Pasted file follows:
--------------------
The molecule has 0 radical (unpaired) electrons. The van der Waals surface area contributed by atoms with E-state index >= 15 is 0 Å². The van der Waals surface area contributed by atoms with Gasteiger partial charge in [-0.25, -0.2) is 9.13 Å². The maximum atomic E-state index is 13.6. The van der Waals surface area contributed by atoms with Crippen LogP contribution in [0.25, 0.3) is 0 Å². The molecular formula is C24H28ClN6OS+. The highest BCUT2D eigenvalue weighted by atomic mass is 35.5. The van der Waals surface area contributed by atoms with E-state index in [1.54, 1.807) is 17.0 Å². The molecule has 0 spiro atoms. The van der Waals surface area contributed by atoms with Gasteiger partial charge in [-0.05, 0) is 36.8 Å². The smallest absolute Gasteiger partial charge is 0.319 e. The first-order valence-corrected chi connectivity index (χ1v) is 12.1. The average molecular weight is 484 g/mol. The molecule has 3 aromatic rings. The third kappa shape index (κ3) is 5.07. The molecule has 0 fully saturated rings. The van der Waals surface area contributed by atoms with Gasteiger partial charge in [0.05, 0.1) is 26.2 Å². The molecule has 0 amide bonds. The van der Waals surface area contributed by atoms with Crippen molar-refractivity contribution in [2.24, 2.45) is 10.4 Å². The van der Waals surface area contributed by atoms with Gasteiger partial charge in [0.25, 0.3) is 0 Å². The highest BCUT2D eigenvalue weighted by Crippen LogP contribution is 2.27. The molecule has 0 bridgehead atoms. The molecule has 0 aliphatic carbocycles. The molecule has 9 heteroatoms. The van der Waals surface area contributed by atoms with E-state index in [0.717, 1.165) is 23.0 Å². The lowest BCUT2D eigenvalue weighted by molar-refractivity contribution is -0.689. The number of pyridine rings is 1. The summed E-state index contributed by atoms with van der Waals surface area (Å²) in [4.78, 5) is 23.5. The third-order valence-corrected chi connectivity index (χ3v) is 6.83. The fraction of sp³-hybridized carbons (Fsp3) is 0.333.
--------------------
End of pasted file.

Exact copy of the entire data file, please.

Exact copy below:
The molecule has 0 radical (unpaired) electrons. The van der Waals surface area contributed by atoms with E-state index >= 15 is 0 Å². The van der Waals surface area contributed by atoms with Gasteiger partial charge in [-0.25, -0.2) is 9.13 Å². The maximum atomic E-state index is 13.6. The van der Waals surface area contributed by atoms with Crippen LogP contribution in [0.25, 0.3) is 0 Å². The molecular formula is C24H28ClN6OS+. The highest BCUT2D eigenvalue weighted by atomic mass is 35.5. The van der Waals surface area contributed by atoms with E-state index in [1.54, 1.807) is 17.0 Å². The molecule has 0 spiro atoms. The van der Waals surface area contributed by atoms with Gasteiger partial charge in [-0.05, 0) is 36.8 Å². The smallest absolute Gasteiger partial charge is 0.319 e. The first-order valence-corrected chi connectivity index (χ1v) is 12.1. The average molecular weight is 484 g/mol. The molecule has 3 aromatic rings. The third kappa shape index (κ3) is 5.07. The molecule has 0 fully saturated rings. The van der Waals surface area contributed by atoms with Gasteiger partial charge in [0.05, 0.1) is 26.2 Å². The molecule has 0 amide bonds. The van der Waals surface area contributed by atoms with Crippen molar-refractivity contribution in [2.24, 2.45) is 10.4 Å². The van der Waals surface area contributed by atoms with Gasteiger partial charge in [0.25, 0.3) is 0 Å². The highest BCUT2D eigenvalue weighted by Crippen LogP contribution is 2.27. The molecule has 0 bridgehead atoms. The molecule has 0 aliphatic carbocycles. The molecule has 9 heteroatoms. The van der Waals surface area contributed by atoms with E-state index in [0.717, 1.165) is 23.0 Å². The lowest BCUT2D eigenvalue weighted by molar-refractivity contribution is -0.689. The number of pyridine rings is 1. The summed E-state index contributed by atoms with van der Waals surface area (Å²) in [4.78, 5) is 23.5. The third-order valence-corrected chi connectivity index (χ3v) is 6.83. The fraction of sp³-hybridized carbons (Fsp3) is 0.333.